Three Iran leaders announced already last July, however, that Iran intended to openly violate at least part of United Nations Security Council Resolution 2231.

“Just as we refrained from complying with UN Security Council resolutions, we can do so with regard to 2231,” explained senior negotiator Abbas Araghchi in an interview on Iranian Channel 2 broadcast on July 20, 2015, picked up and translated by the Middle East Media Research Institute (MEMRI).

The three leaders, President Hassan Rouhani, Foreign Minister Javad Zarif, and Araghchi, who also serves as deputy foreign minister, emphasized in the interview that Iran has no intention of abiding by the UN resolution, which includes both the JCPOA and Annex B – the list of points with which Iran disagrees, including the issue of sanctions on the Iranian missile development project. Rather, Iran seeks to abide only by the JCPOA.

Following the passage of UNSCR 2231, the Iranian foreign ministry issued a statement noting, “Iran does not attach legitimacy to any restriction and any threat. If UNSCR 2231 will be violated by Iran, it will be a violation of the Security Council resolution and not of the JCPOA, similar to what happened 10 years ago when we violated Security Council resolutions and nothing happened.

“The text of the JCPOA notes the fact that the content of the JCPOA and of the UN Security Council resolution are two separate things,” the statement read.

During the interview, Araghchi said that there had been tough bargaining between the Iranian and American delegations over the issue of the arms embargo on Iran and the sanctions related to Iran’s missile development project.

High-Ranking Security Team Joins Netanyahu Meeting With Putin in Moscow

Monday, September 21st, 2015

Prime Minister Binyamin Netanyahu is traveling to Moscow today (Monday Sept. 21) to meet with Russian President Vladimir Putin, together with IDF Chief of Staff Lt.-Gen. Gadi Eizenkot.

Military Intelligence director Maj.-Gen. Hertzi Halevy, National Security Council head Yossi Cohen and Netanyahu’s military secretary Col. Eliezer Toledano are also accompanying the prime minister to the meeting, which is scheduled to last three hours.

The officials are expected to discuss Russia’s activities and military involvement in Syria, as well as questions about Russia’s cooperation with Iran.

The United States is holding parallel talks with Moscow on the same issues, according to numerous media reports.

There are no journalists on the plane with the prime minister for this trip, underscoring the gravity of the meeting.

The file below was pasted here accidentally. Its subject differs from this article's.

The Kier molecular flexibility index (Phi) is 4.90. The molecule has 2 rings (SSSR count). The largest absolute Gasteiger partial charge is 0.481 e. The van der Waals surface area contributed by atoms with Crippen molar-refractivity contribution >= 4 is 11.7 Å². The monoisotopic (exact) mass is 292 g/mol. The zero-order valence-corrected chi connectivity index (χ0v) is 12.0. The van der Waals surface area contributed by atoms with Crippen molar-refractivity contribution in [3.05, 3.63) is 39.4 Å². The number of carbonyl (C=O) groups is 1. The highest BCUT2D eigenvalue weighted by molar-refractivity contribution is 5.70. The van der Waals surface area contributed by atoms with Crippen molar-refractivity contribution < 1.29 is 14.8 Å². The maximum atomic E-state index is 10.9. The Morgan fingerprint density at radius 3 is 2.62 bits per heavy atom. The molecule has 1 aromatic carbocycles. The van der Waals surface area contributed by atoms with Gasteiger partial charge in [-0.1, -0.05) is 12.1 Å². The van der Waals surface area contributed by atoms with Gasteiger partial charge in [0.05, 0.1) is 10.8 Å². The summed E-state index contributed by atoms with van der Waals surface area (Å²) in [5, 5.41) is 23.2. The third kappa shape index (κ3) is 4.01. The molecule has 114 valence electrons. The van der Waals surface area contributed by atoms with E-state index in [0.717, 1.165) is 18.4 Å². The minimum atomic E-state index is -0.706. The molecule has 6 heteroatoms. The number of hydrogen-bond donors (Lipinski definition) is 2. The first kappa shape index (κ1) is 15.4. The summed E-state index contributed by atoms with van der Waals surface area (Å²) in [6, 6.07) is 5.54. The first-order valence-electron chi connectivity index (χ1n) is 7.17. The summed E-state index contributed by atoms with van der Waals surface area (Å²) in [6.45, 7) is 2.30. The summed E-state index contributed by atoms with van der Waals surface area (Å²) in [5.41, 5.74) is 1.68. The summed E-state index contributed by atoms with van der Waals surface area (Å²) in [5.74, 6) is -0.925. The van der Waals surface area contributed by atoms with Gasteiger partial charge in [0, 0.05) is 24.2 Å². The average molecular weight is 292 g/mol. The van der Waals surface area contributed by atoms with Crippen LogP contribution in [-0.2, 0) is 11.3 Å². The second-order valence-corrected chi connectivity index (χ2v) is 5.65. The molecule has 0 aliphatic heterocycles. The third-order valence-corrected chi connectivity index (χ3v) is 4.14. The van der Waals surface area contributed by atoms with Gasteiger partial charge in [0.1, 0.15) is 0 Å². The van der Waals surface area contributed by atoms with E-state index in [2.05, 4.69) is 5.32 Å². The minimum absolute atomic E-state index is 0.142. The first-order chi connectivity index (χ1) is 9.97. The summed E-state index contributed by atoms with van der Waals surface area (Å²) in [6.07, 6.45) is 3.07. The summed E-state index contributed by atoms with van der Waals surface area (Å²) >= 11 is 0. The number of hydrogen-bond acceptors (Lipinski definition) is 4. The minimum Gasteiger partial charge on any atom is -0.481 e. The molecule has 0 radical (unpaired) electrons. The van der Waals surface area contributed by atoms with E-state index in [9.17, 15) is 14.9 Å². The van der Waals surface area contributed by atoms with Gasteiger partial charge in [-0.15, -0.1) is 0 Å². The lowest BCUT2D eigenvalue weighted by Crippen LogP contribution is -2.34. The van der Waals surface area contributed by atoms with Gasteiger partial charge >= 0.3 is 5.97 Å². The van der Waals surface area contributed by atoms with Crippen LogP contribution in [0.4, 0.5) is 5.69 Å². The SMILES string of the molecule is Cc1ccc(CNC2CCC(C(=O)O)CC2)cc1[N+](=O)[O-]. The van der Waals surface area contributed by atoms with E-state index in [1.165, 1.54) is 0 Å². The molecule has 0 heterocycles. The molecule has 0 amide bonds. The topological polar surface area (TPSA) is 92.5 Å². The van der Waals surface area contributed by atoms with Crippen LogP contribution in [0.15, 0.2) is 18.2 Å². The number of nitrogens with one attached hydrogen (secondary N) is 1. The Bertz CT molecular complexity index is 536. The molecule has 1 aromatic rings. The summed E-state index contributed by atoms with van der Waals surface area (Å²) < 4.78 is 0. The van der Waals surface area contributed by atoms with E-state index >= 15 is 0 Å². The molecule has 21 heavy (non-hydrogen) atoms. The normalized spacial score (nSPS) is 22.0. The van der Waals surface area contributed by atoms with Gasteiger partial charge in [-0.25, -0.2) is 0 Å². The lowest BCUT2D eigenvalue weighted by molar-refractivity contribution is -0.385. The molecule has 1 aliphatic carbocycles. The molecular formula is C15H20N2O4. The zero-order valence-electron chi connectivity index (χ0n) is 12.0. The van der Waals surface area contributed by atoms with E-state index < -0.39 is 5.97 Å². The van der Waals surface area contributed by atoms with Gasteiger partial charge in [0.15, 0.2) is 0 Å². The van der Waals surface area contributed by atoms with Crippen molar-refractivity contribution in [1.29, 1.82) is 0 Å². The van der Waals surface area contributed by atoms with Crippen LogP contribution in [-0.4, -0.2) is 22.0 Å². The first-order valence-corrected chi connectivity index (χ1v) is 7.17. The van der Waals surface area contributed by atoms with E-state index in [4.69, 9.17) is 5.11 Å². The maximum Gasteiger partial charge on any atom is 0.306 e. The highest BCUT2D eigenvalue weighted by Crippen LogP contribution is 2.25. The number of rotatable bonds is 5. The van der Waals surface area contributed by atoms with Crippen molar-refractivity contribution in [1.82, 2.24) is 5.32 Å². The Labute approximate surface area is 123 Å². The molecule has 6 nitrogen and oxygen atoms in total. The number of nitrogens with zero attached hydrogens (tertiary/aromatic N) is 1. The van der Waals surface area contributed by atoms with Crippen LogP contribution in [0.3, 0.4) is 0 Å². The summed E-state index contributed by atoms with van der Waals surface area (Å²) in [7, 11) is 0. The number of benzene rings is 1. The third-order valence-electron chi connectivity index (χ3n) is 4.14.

Last week a source told the Reuters news agency that new, advanced weapons have been delivered to Syrian government troops, who are being trained in their use. It is believed the weapons are being sent from Russia.

First Official Turkish Delegation to Israel in 5 Years

Monday, August 31st, 2015

For the first time in five years, Turkey and Israel are talking officially again, with an official delegation from Turkey arriving today (Mon. Aug. 31) to discuss development in Jenin.

The Turkish delegation, led by Guven Sak, a co-director of the Turkish Manufacturers and Traders Association, are set to meet Monday in Israel with Israeli Deputy Minister of Regional Cooperation Ayoub Karal

The Turkish business leaders are allegedly planning to discuss development of an industrial zone in the Jenin are, a project worth a Turkish investment of at least $100 million.

Monday’s visit is the first since the 2010 incident on the Mavi Marmara flotilla vessel that illegally attempted to breach Israel’s maritime security blockade of Gaza. The vessel, sponsored by a Turkish activist group, was filled with violent, armed activists who attacked Israeli commandos who boarded the vessel to redirect it to Ashdod port, after the captain refused to change course away from Gaza.

Although the group sponsoring the ship claimed it was filled with “humanitarian supplies”for Gaza residents, upon inspection in Ashdod it was discovered there were no supplies for Gazans. But during the clashes on board the vessel between the attacking activists on board, and the Israeli commandos who boarded to redirect the ship, nine Turkish attackers were killed. A number of Israelis were seriously wounded, including one critically, as well.

The incident sparked years of acrimonious rhetoric from then-Turkish Prime Minister Recep Tayyip Erdogan, now the country’s president, who expelled the Israeli ambassador and recalled his own from Tel Aviv. Erdogan is a strong supporter of the Muslim Brotherhood, which gave birth to Gaza’s ruling Hamas terrorist organization. He was outraged when Israel has launched counter terror operations to silence the incessant rocket and mortar fire being aimed at its civilians in southern areas.

Nevertheless, over the past several years various figures behind the scenes have been working quietly to repair the damage to the relationship between the two former allies, which has continued to grow economically in commercial trade.